Don’t tear down our monuments!
No, this is really not about Confederate Monuments. They just happen to be on this year’s tear down list. But the reason being used to take down the Confederate Monuments is sure to be used on other similar monuments. This is the reasoning: the Civil War is deemed to be a bad war for a whole host of reasons. In some circles, where it’s labeled a bad war, they want all plaques, monuments, signs, and statues commemorating the losing side in that war destroyed.
Okay, so I guess that means we need to start determining good wars and bad wars, and then, of course, we’ll take down the memorials to bad wars. But it seems that the winners always say their war was a good war. Of course, if we consider recent wars, it’s hard to find a good one. The Gulf War to destroy the non-existent weapons of mass destruction or the never ending war in Afghanistan? If we review the long list of good and bad wars, it’s hard to find a war that is justified, except for the Second World War. And if we check on all war monuments, signs, and statutes, we’ll find almost every war has its share. What do we do about all these pieces of history? Do we attempt to remove the “bad” war monuments? I sure don’t think so.
I believe the destruction of any monument that was erected in memory of a fallen soldier is wrong, and when we start down that path there is no ending. Certainly, we can look at the Civil War and without question mark it as our countries greatest tragedy. However, how about the Mississippi mother who lost three sons at Gettysburg, and after the war was over, helped raise the funds to erect a memorial to her fallen Confederate soldiers. Can you imagine that mother’s grief as she stood on a courthouse square and watched as the statue of a Confederate Soldier was unveiled? Do we have a. moral obligation to keep that monument, or can we just destroy it? But let’s go a step further: Millions of Americans believe the Vietnam War was immoral and wrong. There were not only +50,000 Americans killed, but as many as 2,000,000 Vietnamese. Should we tear down all the memorials to that War? But before you answer, can you even imagine the pain of a father or brother as they trace the name of their fallen soldier on the Vietnam wall?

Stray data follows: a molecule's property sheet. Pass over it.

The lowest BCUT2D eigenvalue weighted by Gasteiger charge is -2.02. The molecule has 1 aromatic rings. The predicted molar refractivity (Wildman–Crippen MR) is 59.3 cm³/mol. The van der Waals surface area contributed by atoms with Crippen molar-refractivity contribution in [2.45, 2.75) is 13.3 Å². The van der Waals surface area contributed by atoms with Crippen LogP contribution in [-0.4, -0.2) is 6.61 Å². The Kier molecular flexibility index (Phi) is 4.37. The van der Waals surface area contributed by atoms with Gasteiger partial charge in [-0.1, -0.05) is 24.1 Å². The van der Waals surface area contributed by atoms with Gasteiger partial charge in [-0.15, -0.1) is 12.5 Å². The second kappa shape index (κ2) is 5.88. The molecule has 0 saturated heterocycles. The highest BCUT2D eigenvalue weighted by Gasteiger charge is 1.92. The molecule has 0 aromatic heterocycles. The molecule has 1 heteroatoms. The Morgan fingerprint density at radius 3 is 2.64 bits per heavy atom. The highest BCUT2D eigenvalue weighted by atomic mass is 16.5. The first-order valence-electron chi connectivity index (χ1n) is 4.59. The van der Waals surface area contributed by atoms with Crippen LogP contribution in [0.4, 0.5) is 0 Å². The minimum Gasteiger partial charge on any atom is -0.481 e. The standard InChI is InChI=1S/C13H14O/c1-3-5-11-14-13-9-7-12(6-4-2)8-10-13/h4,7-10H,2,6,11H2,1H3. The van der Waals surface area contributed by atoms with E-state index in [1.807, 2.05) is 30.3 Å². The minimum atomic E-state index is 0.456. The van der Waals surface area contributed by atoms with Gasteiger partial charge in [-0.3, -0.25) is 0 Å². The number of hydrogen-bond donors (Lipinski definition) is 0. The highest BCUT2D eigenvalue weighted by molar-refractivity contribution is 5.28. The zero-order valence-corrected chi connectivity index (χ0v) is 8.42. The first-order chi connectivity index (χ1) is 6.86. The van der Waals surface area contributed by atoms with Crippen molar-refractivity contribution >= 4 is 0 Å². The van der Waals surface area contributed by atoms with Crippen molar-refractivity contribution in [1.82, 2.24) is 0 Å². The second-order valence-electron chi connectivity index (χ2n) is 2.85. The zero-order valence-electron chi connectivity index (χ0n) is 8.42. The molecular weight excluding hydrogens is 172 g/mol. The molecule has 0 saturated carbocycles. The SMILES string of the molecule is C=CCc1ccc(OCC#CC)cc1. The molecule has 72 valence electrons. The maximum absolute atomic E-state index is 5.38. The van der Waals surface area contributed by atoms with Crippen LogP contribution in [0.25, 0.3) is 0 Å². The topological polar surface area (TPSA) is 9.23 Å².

I think what we must do is to consider the loss of American lives and its impact on our people. If we look at each of our war memorials as a tribute to a fallen soldier, the rush to erase history will diminish. Only when we put the personal feelings in place of a piece of granite can we realize that when a piece of stone was dedicated to the fallen of any American war there were family and friends who stood and looked at that dedication moment and mourned the loss. When we do that, we will put aside the good and bad war idea, and only look at the monument as a tribute to a fallen American hero.
Certainly, a monument in Germany to Hitler shouldn’t be allowed, but a monument to the Germany soldiers who died in that conflict should be. Yes, I agree slavery was a horrible part of our southern history, but 90% of the Southern Soldiers who fought in the war never owned slaves, and many of our nation’s founders owned slaves, even George Washington and Thomas Jefferson. Surely, we wouldn’t try to erase our heritage by removing any reference to them. Well, let’s look at our founding fathers. How many of the ones who signed the Declaration of Independences were slaveholders? The answer is 41 including Benjamin Franklin. Do we cut their names out of the Declaration of Independence? Of course not! Surely that should put to rest any idea that owning of slaves is a reason for banishment. It seems, we Americans are swayed by current events to respond irrationally to a tragedy by doing something, and many times later, after cooler heads reflect on the actions taken, they are reversed.
Ninety percent of the Confederate soldiers didn’t own slaves, so why did they fight? They fought for many reasons, but many expressed the simple statement that they fought to defend their homes.
The Civil War stirs deep passions in some people, and the idea that the breaking up of a statue would cause a mentally unbalanced individual to do an irrational act is enough of a reason to leave the monuments alone.
Let’s that a look at all the monuments around our country, not just the Confederate ones. I believe they have one overriding similarity. It’s very simple: they exist as monuments to American heroes who gave their lives in battle. To me an American who gave his life on the beaches of Normandy, a soldier who died in the jungles of Vietnam, a Union soldier who died at Bull Run, and a Confederate soldier who yelled “For Virginia” as he charged across the fields of Gettysburg and died, are all American heroes, and if a group of Americans want to build a monument to their courage and memory, they should be allowed to, and no one should remove it.